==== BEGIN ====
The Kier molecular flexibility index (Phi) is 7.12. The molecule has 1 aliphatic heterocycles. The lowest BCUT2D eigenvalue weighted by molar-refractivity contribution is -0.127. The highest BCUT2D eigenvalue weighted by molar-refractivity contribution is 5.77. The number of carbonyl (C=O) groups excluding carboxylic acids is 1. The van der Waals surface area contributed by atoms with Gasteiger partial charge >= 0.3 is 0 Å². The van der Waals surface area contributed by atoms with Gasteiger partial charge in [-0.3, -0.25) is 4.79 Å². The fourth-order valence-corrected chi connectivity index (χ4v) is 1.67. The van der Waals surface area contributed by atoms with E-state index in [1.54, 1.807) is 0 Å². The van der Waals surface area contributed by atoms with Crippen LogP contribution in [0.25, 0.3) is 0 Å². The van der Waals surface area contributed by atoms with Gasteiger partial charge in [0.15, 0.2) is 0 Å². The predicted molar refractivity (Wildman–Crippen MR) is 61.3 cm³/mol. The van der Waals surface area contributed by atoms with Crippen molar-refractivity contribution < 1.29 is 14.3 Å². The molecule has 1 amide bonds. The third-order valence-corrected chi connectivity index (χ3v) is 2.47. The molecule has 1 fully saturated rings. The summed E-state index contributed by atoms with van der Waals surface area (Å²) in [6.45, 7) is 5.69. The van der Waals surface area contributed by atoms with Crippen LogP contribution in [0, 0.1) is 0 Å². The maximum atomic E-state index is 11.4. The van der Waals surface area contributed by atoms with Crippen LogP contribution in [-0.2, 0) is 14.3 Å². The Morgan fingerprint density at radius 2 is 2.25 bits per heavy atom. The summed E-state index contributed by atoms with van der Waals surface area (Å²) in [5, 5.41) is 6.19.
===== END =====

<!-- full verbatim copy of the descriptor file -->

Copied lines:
The Kier molecular flexibility index (Phi) is 7.12. The molecule has 1 aliphatic heterocycles. The lowest BCUT2D eigenvalue weighted by molar-refractivity contribution is -0.127. The highest BCUT2D eigenvalue weighted by molar-refractivity contribution is 5.77. The number of carbonyl (C=O) groups excluding carboxylic acids is 1. The van der Waals surface area contributed by atoms with Gasteiger partial charge >= 0.3 is 0 Å². The van der Waals surface area contributed by atoms with Gasteiger partial charge in [-0.3, -0.25) is 4.79 Å². The fourth-order valence-corrected chi connectivity index (χ4v) is 1.67. The van der Waals surface area contributed by atoms with E-state index in [1.54, 1.807) is 0 Å². The van der Waals surface area contributed by atoms with Crippen LogP contribution in [0.25, 0.3) is 0 Å². The van der Waals surface area contributed by atoms with Gasteiger partial charge in [0.15, 0.2) is 0 Å². The predicted molar refractivity (Wildman–Crippen MR) is 61.3 cm³/mol. The van der Waals surface area contributed by atoms with Crippen molar-refractivity contribution < 1.29 is 14.3 Å². The molecule has 1 amide bonds. The third-order valence-corrected chi connectivity index (χ3v) is 2.47. The molecule has 1 fully saturated rings. The summed E-state index contributed by atoms with van der Waals surface area (Å²) in [6.45, 7) is 5.69. The van der Waals surface area contributed by atoms with Crippen LogP contribution in [0, 0.1) is 0 Å². The maximum atomic E-state index is 11.4. The van der Waals surface area contributed by atoms with Crippen LogP contribution in [-0.2, 0) is 14.3 Å². The Morgan fingerprint density at radius 2 is 2.25 bits per heavy atom. The summed E-state index contributed by atoms with van der Waals surface area (Å²) in [5, 5.41) is 6.19.